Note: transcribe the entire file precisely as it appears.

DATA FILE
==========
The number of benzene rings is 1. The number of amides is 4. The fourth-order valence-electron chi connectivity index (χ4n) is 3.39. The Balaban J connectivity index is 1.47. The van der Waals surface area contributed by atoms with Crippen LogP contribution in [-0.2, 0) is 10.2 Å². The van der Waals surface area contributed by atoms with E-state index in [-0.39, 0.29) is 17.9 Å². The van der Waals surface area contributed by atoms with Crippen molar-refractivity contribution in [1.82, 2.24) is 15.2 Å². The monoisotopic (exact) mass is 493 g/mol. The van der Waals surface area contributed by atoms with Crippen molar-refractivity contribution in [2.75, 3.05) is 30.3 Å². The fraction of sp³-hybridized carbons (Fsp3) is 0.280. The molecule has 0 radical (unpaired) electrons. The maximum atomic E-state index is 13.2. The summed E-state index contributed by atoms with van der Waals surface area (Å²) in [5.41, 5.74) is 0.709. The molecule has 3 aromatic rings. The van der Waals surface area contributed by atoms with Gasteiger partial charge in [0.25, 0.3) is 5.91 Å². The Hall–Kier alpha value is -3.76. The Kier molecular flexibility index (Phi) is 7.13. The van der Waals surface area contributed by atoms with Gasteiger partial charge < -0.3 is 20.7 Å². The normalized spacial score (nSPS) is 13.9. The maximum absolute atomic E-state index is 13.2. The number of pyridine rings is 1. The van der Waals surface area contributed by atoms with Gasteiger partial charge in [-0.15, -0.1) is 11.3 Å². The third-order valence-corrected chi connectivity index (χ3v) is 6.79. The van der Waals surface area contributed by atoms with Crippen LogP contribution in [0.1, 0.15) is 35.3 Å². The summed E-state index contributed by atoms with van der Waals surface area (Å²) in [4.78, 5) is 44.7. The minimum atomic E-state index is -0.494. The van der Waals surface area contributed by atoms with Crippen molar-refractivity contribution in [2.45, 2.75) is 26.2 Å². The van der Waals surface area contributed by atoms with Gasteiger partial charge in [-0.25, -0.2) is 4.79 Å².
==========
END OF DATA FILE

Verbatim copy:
The number of benzene rings is 1. The number of amides is 4. The fourth-order valence-electron chi connectivity index (χ4n) is 3.39. The Balaban J connectivity index is 1.47. The van der Waals surface area contributed by atoms with Crippen LogP contribution in [-0.2, 0) is 10.2 Å². The van der Waals surface area contributed by atoms with E-state index in [-0.39, 0.29) is 17.9 Å². The van der Waals surface area contributed by atoms with Crippen molar-refractivity contribution in [1.82, 2.24) is 15.2 Å². The monoisotopic (exact) mass is 493 g/mol. The van der Waals surface area contributed by atoms with Crippen molar-refractivity contribution in [2.75, 3.05) is 30.3 Å². The fraction of sp³-hybridized carbons (Fsp3) is 0.280. The molecule has 0 radical (unpaired) electrons. The maximum atomic E-state index is 13.2. The summed E-state index contributed by atoms with van der Waals surface area (Å²) in [5.41, 5.74) is 0.709. The molecule has 3 aromatic rings. The van der Waals surface area contributed by atoms with Gasteiger partial charge in [0.25, 0.3) is 5.91 Å². The Hall–Kier alpha value is -3.76. The Kier molecular flexibility index (Phi) is 7.13. The van der Waals surface area contributed by atoms with Gasteiger partial charge < -0.3 is 20.7 Å². The normalized spacial score (nSPS) is 13.9. The maximum absolute atomic E-state index is 13.2. The number of pyridine rings is 1. The van der Waals surface area contributed by atoms with Gasteiger partial charge in [-0.15, -0.1) is 11.3 Å². The third-order valence-corrected chi connectivity index (χ3v) is 6.79. The van der Waals surface area contributed by atoms with Crippen LogP contribution in [0.1, 0.15) is 35.3 Å². The summed E-state index contributed by atoms with van der Waals surface area (Å²) in [4.78, 5) is 44.7. The minimum atomic E-state index is -0.494. The van der Waals surface area contributed by atoms with Crippen molar-refractivity contribution in [2.45, 2.75) is 26.2 Å². The van der Waals surface area contributed by atoms with Gasteiger partial charge in [-0.25, -0.2) is 4.79 Å².